A Drug Enforcement Agency (DEA) agent enforces the United States government’s laws and regulations regarding controlled substances. He is required to follow the agency’s directives to identify, arrest and successfully prosecute offenders. These offenders may be located in the United States or in other countries, and they may be individuals operating independently or part of a larger group.
DEA agents are increasingly involved in the investigation and prosecution of terrorist groups because of the ties these groups usually have to drugs and drug trafficking. The profits of these international drug trade deals commonly fund other criminal activity.
Based on the wide and constantly changing scope of his responsibilities, an agent is required to be exceptionally versatile and flexible in when, where and how he performs his job. He may be asked to go undercover and portray unsavory characters to gain the confidence and trust of suspected criminals. In rare circumstances, this may entail engaging in illegal activities or even ingesting controlled substances to prove his validity and remove suspicions of him being an undercover agent.
Other than working undercover, a DEA agent inspects and analyzes evidence that may help strengthen the government’s case against an alleged perpetrator. This often includes lists of purchasing or trafficking contacts, customer names and locations, and records of financial transactions. His job may also entail interviewing persons of interest who may have information that would help apprehend suspected criminals.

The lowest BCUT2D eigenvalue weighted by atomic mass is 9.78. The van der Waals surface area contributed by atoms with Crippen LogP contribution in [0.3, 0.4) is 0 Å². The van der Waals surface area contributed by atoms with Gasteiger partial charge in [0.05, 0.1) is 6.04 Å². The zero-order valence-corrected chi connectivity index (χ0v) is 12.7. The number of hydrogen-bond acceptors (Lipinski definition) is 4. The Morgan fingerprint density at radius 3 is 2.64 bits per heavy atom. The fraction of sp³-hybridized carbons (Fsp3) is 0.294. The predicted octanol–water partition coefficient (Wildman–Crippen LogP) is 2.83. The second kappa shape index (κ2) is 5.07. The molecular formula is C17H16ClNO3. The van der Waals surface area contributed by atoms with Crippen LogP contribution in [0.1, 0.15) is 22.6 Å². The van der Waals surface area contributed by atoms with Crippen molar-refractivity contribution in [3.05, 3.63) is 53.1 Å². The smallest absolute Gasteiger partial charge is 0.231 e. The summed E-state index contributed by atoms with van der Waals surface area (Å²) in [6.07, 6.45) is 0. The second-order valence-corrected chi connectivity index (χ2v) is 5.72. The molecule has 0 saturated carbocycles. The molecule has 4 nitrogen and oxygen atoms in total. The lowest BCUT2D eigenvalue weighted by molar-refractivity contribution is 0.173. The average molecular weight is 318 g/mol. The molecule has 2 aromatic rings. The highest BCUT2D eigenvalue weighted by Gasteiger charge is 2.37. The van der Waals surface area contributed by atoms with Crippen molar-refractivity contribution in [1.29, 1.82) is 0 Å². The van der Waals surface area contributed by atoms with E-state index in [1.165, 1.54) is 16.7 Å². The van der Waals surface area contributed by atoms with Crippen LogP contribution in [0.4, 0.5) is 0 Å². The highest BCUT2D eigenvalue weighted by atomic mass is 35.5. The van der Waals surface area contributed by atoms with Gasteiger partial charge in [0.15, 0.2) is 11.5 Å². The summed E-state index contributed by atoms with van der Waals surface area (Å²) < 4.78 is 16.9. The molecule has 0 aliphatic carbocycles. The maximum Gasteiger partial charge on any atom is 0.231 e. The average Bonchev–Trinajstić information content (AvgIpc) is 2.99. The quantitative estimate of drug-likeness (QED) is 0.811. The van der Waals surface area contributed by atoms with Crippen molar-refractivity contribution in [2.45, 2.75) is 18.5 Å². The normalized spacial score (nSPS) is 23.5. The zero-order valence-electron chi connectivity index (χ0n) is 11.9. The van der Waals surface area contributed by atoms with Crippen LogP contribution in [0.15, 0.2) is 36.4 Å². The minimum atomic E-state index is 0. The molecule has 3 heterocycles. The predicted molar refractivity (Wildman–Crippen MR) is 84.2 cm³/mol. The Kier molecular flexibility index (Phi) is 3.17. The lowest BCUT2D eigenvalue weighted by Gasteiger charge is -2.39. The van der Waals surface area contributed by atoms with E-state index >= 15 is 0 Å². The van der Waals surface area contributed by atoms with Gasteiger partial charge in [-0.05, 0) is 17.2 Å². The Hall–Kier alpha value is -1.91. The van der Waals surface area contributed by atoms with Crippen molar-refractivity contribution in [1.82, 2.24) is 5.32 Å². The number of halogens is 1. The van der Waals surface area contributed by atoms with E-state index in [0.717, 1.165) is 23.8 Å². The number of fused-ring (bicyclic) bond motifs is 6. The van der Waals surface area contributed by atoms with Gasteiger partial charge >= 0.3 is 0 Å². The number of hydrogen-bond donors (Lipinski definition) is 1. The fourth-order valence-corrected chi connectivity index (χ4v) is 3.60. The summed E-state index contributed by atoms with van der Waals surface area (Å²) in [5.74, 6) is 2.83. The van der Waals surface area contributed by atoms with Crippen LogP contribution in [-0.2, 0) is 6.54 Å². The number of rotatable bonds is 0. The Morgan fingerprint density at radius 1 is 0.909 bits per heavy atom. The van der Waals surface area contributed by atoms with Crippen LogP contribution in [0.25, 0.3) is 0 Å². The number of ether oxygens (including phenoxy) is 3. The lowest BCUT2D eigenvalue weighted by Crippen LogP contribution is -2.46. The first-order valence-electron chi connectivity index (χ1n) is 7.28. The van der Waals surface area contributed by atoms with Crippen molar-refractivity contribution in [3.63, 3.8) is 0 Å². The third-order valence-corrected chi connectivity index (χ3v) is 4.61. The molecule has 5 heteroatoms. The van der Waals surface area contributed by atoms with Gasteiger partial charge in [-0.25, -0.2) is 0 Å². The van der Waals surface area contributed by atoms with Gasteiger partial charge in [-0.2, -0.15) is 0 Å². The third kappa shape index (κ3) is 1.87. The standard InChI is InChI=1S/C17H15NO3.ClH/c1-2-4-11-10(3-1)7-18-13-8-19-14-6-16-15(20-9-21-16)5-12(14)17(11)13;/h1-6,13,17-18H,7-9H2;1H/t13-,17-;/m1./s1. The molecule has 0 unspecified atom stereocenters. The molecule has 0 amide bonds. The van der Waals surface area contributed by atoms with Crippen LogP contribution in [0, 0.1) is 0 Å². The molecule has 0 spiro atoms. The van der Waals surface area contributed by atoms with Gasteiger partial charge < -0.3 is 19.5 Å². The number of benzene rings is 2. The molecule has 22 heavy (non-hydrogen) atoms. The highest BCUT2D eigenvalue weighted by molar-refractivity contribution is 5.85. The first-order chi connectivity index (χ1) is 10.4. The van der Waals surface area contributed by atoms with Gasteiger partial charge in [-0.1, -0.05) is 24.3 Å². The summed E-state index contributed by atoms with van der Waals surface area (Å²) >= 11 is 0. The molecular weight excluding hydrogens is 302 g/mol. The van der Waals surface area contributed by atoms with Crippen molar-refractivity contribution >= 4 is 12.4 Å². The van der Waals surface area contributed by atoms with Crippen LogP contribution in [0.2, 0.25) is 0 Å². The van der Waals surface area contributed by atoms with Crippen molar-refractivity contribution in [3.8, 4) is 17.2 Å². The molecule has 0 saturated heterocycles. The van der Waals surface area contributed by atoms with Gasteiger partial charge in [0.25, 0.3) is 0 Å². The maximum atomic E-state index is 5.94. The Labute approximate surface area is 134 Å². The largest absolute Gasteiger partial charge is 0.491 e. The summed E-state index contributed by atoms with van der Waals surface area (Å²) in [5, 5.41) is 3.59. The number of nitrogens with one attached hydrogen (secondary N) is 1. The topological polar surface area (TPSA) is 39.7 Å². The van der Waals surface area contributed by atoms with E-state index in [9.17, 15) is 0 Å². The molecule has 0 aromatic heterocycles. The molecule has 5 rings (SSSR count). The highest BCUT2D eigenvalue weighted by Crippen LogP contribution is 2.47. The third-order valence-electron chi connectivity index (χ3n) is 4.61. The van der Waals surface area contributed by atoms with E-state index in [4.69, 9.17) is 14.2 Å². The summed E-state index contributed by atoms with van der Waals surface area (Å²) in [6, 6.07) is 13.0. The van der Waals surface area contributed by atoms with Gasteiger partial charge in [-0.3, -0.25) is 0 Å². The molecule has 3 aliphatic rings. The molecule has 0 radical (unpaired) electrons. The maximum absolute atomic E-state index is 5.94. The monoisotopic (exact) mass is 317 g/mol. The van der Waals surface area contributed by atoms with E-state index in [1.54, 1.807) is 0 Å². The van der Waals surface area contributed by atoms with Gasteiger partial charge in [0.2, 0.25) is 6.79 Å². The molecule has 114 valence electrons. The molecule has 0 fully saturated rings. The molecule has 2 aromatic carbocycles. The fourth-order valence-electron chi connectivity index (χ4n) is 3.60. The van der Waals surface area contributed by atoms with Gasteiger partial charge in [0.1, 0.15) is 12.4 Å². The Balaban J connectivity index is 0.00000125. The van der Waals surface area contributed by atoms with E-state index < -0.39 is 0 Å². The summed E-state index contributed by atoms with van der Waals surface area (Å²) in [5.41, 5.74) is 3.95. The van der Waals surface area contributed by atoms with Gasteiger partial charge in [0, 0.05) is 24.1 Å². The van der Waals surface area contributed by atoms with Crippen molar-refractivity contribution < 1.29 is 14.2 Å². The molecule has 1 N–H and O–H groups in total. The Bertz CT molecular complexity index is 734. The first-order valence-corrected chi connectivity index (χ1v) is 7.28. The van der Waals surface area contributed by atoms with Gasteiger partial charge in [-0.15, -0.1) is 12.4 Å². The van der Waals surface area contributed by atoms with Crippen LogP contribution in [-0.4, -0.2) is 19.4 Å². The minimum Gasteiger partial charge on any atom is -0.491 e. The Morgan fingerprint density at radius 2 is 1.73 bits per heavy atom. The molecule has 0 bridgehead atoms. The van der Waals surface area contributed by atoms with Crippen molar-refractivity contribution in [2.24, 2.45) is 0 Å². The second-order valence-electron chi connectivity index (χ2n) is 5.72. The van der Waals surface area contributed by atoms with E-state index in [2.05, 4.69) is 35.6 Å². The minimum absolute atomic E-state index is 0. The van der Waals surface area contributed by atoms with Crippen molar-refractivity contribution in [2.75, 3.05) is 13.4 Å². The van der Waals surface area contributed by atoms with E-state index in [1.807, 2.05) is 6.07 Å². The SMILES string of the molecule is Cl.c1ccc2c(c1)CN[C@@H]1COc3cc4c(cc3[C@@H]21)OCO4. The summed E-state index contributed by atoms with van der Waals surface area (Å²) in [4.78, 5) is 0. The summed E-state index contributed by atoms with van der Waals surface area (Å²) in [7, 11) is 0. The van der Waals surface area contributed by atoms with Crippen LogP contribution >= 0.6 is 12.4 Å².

Agents are often the people who arrest suspects in drug sales or trafficking cases. They are also regularly called upon to provide supporting testimony in drug offense cases that they have worked on or that are connected to their cases. If depositions are involved, the agent may be asked for his input.
Accurate documentation that follows protocol is an important aspect of a DEA agent’s job. Following strict guidelines closely helps prevent evidence from being excluded, and properly securing the confiscated evidence and related records is also vital to successful prosecution.
Candidates for positions as agents normally have experience in a related field, like regional or national law enforcement, legal work or military experience. A bachelor’s degree in criminal justice or law enforcement is strongly preferred.
In addition to professional and educational requirements, applicants must be United States citizen between the ages of 21 and 36 years old and have a valid U.S. driver’s license. They must submit to a background check and complete both oral and written exams. Required examinations include drug, medical and physical assessments, along with passing a lie detector test.